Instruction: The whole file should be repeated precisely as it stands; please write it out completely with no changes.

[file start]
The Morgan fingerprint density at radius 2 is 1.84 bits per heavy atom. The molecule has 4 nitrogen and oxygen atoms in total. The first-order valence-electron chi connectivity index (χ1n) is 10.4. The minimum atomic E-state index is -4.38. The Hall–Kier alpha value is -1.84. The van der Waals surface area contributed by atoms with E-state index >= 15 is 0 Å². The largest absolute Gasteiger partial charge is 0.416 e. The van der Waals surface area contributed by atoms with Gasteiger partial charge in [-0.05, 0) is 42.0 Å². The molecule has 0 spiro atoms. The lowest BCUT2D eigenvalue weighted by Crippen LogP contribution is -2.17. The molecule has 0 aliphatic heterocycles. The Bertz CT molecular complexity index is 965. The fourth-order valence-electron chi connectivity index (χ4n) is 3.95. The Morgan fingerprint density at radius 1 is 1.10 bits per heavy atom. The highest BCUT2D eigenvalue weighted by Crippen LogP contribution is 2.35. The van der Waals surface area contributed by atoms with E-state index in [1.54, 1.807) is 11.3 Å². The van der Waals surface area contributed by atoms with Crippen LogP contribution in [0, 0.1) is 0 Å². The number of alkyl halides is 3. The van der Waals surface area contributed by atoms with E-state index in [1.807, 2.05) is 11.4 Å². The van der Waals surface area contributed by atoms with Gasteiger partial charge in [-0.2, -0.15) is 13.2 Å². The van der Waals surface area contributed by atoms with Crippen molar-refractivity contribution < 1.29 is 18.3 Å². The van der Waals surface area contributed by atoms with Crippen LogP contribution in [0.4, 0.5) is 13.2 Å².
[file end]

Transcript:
The Morgan fingerprint density at radius 2 is 1.84 bits per heavy atom. The molecule has 4 nitrogen and oxygen atoms in total. The first-order valence-electron chi connectivity index (χ1n) is 10.4. The minimum atomic E-state index is -4.38. The Hall–Kier alpha value is -1.84. The van der Waals surface area contributed by atoms with E-state index >= 15 is 0 Å². The largest absolute Gasteiger partial charge is 0.416 e. The van der Waals surface area contributed by atoms with Gasteiger partial charge in [-0.05, 0) is 42.0 Å². The molecule has 0 spiro atoms. The lowest BCUT2D eigenvalue weighted by Crippen LogP contribution is -2.17. The molecule has 0 aliphatic heterocycles. The Bertz CT molecular complexity index is 965. The fourth-order valence-electron chi connectivity index (χ4n) is 3.95. The Morgan fingerprint density at radius 1 is 1.10 bits per heavy atom. The highest BCUT2D eigenvalue weighted by Crippen LogP contribution is 2.35. The van der Waals surface area contributed by atoms with E-state index in [1.54, 1.807) is 11.3 Å². The van der Waals surface area contributed by atoms with Crippen LogP contribution in [0, 0.1) is 0 Å². The number of alkyl halides is 3. The van der Waals surface area contributed by atoms with E-state index in [1.807, 2.05) is 11.4 Å². The van der Waals surface area contributed by atoms with Gasteiger partial charge in [-0.2, -0.15) is 13.2 Å². The van der Waals surface area contributed by atoms with Crippen molar-refractivity contribution < 1.29 is 18.3 Å². The van der Waals surface area contributed by atoms with Crippen LogP contribution in [0.4, 0.5) is 13.2 Å².